(4,292 )     (6,567 )     (3,867 )     (4,970 )     (195 )     (19,891 )
Income tax (benefit) expense
    (190 )           286       259       4       359  
Equity in loss (income) of unconsolidated affiliates, net of tax
    16,723       10,156             (23 )     (26,879 )     (23 )
 
                                   
Net (loss) income from continuing operations
    (20,825 )     (16,723 )     (4,153 )     (5,206 )     26,680       (20,227 )
Discontinued operations, net of tax
                      757       (199 )     558  
 
                                   
Net (loss) income
    (20,825 )     (16,723 )     (4,153 )     (5,963 )     26,879       (20,785 )
Net loss attributable to noncontrolling interest, net of tax
                      40             40  
 
                                   
Net (loss) income attributable to Great Wolf Resorts, Inc.
  $ (20,825 )   $ (16,723 )   $ (4,153 )   $ (6,003 )   $ 26,879     $ (20,825 )
 
                                   

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UNAUDITED CONDENSED CONSOLIDATING STATEMENT OF CASH FLOWS
Six months ended June 30, 2011
(Dollars in thousands)
                                                 
                            Non              
    Parent     Issuers     Subsidiary
Guarantors
    Guarantor
Subsidiaries
    Consolidating
Adjustments
    Consolidated  
Operating activities:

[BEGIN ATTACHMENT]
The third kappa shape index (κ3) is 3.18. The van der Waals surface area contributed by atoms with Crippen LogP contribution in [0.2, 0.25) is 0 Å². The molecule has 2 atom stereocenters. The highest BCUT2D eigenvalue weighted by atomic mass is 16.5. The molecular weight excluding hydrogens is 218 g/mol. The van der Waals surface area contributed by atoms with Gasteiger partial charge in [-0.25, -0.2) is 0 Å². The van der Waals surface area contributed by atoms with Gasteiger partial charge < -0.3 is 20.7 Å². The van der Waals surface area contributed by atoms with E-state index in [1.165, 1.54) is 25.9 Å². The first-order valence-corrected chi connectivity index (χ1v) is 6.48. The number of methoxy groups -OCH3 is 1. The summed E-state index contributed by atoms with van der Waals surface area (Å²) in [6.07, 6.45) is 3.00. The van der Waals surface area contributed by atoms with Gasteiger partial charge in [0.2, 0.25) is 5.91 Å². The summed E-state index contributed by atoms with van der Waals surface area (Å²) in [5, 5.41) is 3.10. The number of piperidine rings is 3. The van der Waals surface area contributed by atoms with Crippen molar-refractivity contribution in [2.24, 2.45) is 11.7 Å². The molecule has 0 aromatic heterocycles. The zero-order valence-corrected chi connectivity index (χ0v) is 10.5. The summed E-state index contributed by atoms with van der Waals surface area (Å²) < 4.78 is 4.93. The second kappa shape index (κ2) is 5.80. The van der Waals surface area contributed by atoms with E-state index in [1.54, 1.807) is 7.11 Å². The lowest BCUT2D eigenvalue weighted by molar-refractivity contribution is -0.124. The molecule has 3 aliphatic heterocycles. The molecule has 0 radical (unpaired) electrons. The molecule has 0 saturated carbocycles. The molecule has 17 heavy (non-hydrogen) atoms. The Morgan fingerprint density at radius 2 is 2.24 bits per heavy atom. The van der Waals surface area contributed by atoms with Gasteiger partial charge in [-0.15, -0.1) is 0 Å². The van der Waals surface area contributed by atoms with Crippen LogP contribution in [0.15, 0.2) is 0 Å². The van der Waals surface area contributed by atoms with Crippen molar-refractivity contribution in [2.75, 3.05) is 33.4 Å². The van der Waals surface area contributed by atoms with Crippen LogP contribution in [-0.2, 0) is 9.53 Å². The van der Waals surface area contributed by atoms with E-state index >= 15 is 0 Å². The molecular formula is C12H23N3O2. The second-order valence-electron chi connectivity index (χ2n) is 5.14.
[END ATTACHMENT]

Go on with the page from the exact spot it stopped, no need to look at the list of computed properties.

Net (loss) income
  $ (12,805 )   $ (3,825 )   $ 8,959     $ 1,189     $ (6,358 )   $ (12,840 )
Adjustment to reconcile net (loss) income to net cash (used in) provided by operating activities:
                                               
Depreciation and amortization
    77       673       12,734       13,180             26,664  
Bad debt expense
                1       24             25  
Non-cash employee compensation and professional fees expense
                1,130                   1,130  
Loss on disposition of assets
                21       1,017             1,038  
Gain on disposition of property included in discontinued operations
                      (6,667 )           (6,667 )
Equity in loss (income) of unconsolidated affiliates
    3,825       (10,183 )           (494 )     6,358       (494 )
Deferred tax expense
    4,589                               4,589  
Changes in operating assets and liabilities
    (838 )     (675 )     (2,399 )     (4,807 )           (8,719 )
 
                                   
Net cash (used in) provided by operating activities